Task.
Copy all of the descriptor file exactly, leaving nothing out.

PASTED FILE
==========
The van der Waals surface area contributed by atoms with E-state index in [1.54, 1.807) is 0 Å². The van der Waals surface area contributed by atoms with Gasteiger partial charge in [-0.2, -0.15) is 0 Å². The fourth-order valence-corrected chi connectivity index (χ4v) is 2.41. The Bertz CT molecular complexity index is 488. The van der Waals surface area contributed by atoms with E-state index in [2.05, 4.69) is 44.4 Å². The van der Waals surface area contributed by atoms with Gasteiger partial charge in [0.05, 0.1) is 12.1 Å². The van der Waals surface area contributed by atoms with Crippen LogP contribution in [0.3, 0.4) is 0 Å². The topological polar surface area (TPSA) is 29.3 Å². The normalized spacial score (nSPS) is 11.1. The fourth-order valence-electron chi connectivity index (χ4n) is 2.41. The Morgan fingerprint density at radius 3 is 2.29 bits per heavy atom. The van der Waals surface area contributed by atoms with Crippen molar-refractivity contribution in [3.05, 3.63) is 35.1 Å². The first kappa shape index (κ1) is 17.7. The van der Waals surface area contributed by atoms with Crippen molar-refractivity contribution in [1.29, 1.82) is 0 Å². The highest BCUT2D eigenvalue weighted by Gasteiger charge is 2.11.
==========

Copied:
The van der Waals surface area contributed by atoms with E-state index in [1.54, 1.807) is 0 Å². The van der Waals surface area contributed by atoms with Gasteiger partial charge in [-0.2, -0.15) is 0 Å². The fourth-order valence-corrected chi connectivity index (χ4v) is 2.41. The Bertz CT molecular complexity index is 488. The van der Waals surface area contributed by atoms with E-state index in [2.05, 4.69) is 44.4 Å². The van der Waals surface area contributed by atoms with Gasteiger partial charge in [0.05, 0.1) is 12.1 Å². The van der Waals surface area contributed by atoms with Crippen LogP contribution in [0.3, 0.4) is 0 Å². The topological polar surface area (TPSA) is 29.3 Å². The normalized spacial score (nSPS) is 11.1. The fourth-order valence-electron chi connectivity index (χ4n) is 2.41. The Morgan fingerprint density at radius 3 is 2.29 bits per heavy atom. The van der Waals surface area contributed by atoms with Crippen molar-refractivity contribution in [3.05, 3.63) is 35.1 Å². The first kappa shape index (κ1) is 17.7. The van der Waals surface area contributed by atoms with Crippen molar-refractivity contribution in [1.29, 1.82) is 0 Å². The highest BCUT2D eigenvalue weighted by Gasteiger charge is 2.11.